When Dr. Ngounou takes on the position of Interim President and CEO on June 1, she will bring nearly two decades of experience working across the education sector, including work with nonprofits, individual schools, and school districts. Most recently, she served as the Foundation’s Vice President of Strategy and Programs, where she was responsible for successfully implementing the organization’s new grantmaking strategy focused on advancing racial equity in public education. Before coming to the Foundation, Dr. Ngounou served as the Chief Program Officer for Arlington, Virginia-based Phi Delta Kappa International, a professional organization for educators. In this role, she designed and led programs that supported school district leaders, provided leadership coaching surrounding issues of equity and social justice, and created and facilitated an ongoing community that allowed system-level leaders in districts from across the country to learn from one another. Prior to her work at Phi Delta Kappa, Dr. Ngounou worked for school districts including Hartford Public Schools, Montgomery County Public Schools, and the Kansas City Missouri School District. She is passionate about social justice, racial equity, adult learning, youth and community empowerment, systems change, and increasing educational access and opportunities for all students to thrive.

I speak on behalf of the entire Nellie Mae Board of Directors when I say that we are more than excited to have Gislaine in the Interim President and CEO role. — Greg Gunn, Chair, Nellie Mae Education Foundation Board of Directors

“I am excited and thankful for this opportunity, and feel confident that I am well-equipped and positioned to lead and support the organization through this transition,” said Dr. Ngounou. “I look forward to continuing to work in partnership with our Board, Nellie Mae colleagues, community advisors, and grantee partners to continue to move the Foundation’s work forward, so that we may use our power and privilege as an organization to uproot systemic racism — both within philanthropy and our public education system. I hope we can continue to advance a philanthropic practice that centers the voices of those most impacted by injustices.”

“I speak on behalf of the entire Nellie Mae Board of Directors when I say that we are more than excited to have Gislaine in the Interim President and CEO role,” said Greg Gunn, Chair of the Nellie Mae Education Foundation Board of Directors. “We are confident that this move will allow her to continue to move the organization forward in advancing a vision where all young people have access to an excellent and equitable public education that prepares them to succeed and thrive in community. Additionally, this move will allow the organization to continue implementing its current grantmaking strategy uninterrupted.”

Outgoing President and CEO Nick Donohue plans to transition out of the organization effective May 31, 2021, after over 14 years at the organization. The Foundation remains ever grateful for Nick’s exemplary leadership over the years. “Nick’s guidance and expertise has pushed us to more deeply engage in racial equity work as a foundation, which in turn has made us a much more responsive grantmaker,” said Greg Gunn. “He has been responsible for shepherding in student-centered approaches to learning as a national education reform strategy, and really helping to shift the narrative around how people think about the ways schools should be organized to best serve young people. We know Nick’s legacy will be carried out as we continue our work, and we wish him the best in his future endeavors.”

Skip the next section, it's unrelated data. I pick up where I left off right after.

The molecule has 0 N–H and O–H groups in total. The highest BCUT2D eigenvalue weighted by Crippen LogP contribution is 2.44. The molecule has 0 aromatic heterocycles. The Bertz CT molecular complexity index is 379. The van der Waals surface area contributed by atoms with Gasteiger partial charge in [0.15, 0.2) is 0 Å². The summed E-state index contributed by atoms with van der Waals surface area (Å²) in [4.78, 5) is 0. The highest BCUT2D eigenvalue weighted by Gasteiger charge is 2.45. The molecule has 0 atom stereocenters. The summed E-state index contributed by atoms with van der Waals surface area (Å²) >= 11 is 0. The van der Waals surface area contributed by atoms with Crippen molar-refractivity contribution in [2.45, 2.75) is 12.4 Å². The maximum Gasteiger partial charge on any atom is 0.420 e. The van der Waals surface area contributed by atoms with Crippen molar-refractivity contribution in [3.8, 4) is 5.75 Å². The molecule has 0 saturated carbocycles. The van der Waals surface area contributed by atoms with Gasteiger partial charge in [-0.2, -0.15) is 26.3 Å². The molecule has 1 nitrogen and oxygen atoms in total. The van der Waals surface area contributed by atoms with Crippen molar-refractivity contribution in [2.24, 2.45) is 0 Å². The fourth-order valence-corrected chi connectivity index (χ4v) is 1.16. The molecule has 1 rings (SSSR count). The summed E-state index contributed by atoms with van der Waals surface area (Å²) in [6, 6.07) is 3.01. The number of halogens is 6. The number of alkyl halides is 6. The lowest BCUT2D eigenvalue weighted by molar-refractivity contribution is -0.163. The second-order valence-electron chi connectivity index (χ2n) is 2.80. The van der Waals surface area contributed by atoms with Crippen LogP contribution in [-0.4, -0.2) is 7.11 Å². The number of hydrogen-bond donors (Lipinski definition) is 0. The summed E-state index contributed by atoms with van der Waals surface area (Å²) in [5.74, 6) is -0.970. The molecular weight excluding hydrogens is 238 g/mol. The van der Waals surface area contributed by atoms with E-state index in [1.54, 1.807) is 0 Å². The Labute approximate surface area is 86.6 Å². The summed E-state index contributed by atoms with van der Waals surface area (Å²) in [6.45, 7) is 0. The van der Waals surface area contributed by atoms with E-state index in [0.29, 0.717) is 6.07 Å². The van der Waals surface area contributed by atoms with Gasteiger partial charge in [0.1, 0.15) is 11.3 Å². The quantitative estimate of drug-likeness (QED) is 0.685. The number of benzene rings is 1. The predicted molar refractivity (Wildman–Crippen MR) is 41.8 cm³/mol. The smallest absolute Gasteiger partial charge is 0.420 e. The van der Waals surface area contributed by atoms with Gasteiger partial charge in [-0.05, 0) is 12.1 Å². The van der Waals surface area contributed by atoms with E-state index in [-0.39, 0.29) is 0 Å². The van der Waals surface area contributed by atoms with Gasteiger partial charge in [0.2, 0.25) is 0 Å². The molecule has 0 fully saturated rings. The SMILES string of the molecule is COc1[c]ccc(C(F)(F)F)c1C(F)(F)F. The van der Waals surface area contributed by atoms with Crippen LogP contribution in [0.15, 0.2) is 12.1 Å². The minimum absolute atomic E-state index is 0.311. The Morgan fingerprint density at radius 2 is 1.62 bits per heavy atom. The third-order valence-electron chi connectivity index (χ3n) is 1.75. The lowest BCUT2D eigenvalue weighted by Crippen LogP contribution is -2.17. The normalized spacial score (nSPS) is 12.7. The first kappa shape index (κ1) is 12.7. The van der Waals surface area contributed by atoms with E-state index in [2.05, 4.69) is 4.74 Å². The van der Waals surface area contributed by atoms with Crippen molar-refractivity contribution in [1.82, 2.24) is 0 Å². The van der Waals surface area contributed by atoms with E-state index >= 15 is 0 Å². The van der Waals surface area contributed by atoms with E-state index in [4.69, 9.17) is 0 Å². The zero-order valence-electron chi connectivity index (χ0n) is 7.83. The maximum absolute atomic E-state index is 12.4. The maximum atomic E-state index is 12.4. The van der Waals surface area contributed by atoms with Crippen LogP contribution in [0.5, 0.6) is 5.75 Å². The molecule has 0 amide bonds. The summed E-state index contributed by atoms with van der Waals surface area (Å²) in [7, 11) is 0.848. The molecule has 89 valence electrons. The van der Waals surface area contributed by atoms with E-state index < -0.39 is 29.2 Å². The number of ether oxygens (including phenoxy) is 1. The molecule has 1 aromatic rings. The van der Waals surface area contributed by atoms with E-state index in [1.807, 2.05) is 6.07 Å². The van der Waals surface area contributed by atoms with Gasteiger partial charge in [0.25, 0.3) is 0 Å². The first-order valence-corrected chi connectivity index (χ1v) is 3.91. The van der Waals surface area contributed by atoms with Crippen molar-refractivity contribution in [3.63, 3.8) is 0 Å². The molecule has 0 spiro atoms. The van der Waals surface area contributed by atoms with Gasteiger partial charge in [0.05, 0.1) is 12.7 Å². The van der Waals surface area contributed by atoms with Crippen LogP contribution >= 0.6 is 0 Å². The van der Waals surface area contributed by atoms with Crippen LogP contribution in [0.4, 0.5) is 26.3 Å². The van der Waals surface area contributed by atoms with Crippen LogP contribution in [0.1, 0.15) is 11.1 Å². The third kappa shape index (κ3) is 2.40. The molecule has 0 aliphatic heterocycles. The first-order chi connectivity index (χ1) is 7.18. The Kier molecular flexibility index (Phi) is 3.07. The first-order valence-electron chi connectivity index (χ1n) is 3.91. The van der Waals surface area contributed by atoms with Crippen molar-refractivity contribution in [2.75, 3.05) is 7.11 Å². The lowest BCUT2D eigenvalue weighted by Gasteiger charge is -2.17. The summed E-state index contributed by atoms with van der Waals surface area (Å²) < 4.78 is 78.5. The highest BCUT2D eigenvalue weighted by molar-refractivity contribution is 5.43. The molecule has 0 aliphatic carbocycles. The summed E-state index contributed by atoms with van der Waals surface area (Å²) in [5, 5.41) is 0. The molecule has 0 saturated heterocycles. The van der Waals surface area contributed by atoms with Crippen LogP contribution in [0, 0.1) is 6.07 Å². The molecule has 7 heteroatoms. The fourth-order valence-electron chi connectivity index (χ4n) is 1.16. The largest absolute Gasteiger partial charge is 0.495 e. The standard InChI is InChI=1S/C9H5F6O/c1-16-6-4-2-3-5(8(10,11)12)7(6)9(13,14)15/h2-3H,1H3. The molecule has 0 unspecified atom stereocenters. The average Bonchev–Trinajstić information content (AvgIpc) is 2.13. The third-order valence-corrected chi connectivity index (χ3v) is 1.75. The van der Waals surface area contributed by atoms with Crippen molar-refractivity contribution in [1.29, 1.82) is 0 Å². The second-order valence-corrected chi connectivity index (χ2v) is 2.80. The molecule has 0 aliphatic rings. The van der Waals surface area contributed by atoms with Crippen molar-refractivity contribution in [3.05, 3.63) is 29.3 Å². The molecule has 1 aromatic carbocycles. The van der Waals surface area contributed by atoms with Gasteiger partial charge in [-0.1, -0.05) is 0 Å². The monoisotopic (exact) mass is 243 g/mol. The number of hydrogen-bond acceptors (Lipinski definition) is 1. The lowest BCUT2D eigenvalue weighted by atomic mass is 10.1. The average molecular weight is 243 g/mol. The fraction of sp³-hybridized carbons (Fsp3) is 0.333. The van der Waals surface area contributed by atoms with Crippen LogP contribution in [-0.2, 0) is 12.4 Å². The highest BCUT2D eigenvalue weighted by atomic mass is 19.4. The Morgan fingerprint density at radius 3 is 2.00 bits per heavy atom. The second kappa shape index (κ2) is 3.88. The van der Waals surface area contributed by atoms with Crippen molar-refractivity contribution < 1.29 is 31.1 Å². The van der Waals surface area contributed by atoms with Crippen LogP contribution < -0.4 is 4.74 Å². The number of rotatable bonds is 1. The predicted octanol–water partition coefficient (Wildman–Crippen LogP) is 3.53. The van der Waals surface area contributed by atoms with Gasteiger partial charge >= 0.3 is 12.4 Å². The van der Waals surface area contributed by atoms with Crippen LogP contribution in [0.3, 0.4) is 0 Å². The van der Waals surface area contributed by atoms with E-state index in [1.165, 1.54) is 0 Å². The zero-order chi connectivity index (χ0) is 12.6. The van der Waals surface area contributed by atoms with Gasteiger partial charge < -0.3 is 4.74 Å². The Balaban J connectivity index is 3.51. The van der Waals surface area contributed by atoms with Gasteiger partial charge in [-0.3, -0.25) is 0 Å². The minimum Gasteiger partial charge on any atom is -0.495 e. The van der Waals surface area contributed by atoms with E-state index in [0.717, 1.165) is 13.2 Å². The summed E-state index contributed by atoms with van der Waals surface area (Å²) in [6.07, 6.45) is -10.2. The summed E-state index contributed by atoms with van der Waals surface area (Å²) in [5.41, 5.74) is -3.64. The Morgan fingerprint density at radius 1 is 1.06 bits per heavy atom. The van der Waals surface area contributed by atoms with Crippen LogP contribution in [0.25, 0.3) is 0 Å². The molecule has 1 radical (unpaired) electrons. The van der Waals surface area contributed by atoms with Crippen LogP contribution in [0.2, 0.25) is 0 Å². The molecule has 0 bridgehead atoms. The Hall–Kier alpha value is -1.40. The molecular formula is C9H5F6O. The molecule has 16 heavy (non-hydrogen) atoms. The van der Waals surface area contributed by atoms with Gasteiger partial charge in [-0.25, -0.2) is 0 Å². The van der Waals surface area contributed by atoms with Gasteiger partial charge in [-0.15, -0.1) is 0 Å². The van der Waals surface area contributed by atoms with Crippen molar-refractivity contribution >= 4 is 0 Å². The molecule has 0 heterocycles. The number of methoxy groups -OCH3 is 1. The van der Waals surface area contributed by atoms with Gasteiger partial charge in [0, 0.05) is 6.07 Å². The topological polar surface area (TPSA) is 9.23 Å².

Gislaine brings strategic vision, deep knowledge around education, extensive experience with racial equity and change management, that will bring so much to advancing the organization’s vision. It is because of her leadership and execution that the Foundation has been able to implement our new grantmaking strategy with thoughtfulness, humility, and care. — Nick Donohue, Outgoing Nellie Mae Education Foundation President and CEO

“While I will miss working closely with Nellie Mae colleagues, partners, and grantees, I couldn’t be more thrilled for Gislaine and the organization about this decision,” said Nick Donohue. “Gislaine brings strategic vision, deep knowledge around education, extensive experience with racial equity and change management, and an inspiring leadership style that will bring so much to advancing the organization’s vision. It is because of her leadership and execution that the Foundation has been able to implement our new grantmaking strategy with thoughtfulness, humility, and care. It has been the privilege and honor of my lifetime to work at the Nellie Mae Education Foundation, and I look forward to watching how the organization grows even more under her full leadership.”

Cross-Racial Healing and Solidarity in a White Supremacist World

Written by Alexis Harewood and Ellen Wang

Central to the Nellie Mae Education Foundation’s focus of advancing racial equity in public education is our commitment to ensuring all young people and families feel safe in schools and communities across New England as school buildings continue to reopen. When young people experience belonging and emotional safety by feeling that their perspectives, needs and full identities are seen and embraced, they can focus on learning and thrive academically (Darling-Hammond, 2017).

Since the Foundation released the Racism is a Virus, Too Rapid Response Fund in March of 2020, over 500,000 people in the United States have died from COVID-19. The virus has disproportionately impacted the Black, Indigenous, Latinx, and Asian American Pacific Islander (AAPI) communities. While Asian American racism did not start with COVID-19, the spread of the virus has prompted the rise of anti-Asian racism and xenophobia through the U.S., “taking the forms of vandalism, student bullying, online hate speech, and more recently, violent attacks against elders. This type of ‘othering’ divides communities by dehumanizing groups of people when anxiety is manipulated and misdirected to place blame in the time of crisis” (Smithsonian APA Center).